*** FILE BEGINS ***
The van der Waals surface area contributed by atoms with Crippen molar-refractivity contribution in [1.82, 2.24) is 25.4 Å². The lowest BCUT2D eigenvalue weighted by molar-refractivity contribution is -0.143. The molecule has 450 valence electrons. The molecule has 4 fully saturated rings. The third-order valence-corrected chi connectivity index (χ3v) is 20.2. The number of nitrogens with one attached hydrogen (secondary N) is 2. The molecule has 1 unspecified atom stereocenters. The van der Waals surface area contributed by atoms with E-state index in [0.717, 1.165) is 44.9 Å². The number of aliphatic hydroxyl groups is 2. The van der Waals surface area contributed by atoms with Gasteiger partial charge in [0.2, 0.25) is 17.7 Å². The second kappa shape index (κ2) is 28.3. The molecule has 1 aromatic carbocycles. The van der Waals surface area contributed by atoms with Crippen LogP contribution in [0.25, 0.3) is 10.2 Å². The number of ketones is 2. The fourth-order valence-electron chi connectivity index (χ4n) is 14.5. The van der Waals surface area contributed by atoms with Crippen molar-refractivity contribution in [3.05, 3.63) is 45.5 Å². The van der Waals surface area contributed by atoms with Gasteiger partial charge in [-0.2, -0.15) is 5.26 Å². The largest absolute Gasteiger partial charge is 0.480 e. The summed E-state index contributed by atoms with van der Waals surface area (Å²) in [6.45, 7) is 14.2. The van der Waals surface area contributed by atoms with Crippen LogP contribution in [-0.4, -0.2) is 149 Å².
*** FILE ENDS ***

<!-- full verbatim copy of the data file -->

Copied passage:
The van der Waals surface area contributed by atoms with Crippen molar-refractivity contribution in [1.82, 2.24) is 25.4 Å². The lowest BCUT2D eigenvalue weighted by molar-refractivity contribution is -0.143. The molecule has 450 valence electrons. The molecule has 4 fully saturated rings. The third-order valence-corrected chi connectivity index (χ3v) is 20.2. The number of nitrogens with one attached hydrogen (secondary N) is 2. The molecule has 1 unspecified atom stereocenters. The van der Waals surface area contributed by atoms with E-state index in [0.717, 1.165) is 44.9 Å². The number of aliphatic hydroxyl groups is 2. The van der Waals surface area contributed by atoms with Gasteiger partial charge in [0.2, 0.25) is 17.7 Å². The second kappa shape index (κ2) is 28.3. The molecule has 1 aromatic carbocycles. The van der Waals surface area contributed by atoms with Crippen LogP contribution in [0.25, 0.3) is 10.2 Å². The number of ketones is 2. The fourth-order valence-electron chi connectivity index (χ4n) is 14.5. The van der Waals surface area contributed by atoms with Crippen molar-refractivity contribution in [3.05, 3.63) is 45.5 Å². The van der Waals surface area contributed by atoms with Gasteiger partial charge in [-0.2, -0.15) is 5.26 Å². The largest absolute Gasteiger partial charge is 0.480 e. The summed E-state index contributed by atoms with van der Waals surface area (Å²) in [6.45, 7) is 14.2. The van der Waals surface area contributed by atoms with Crippen LogP contribution in [-0.4, -0.2) is 149 Å².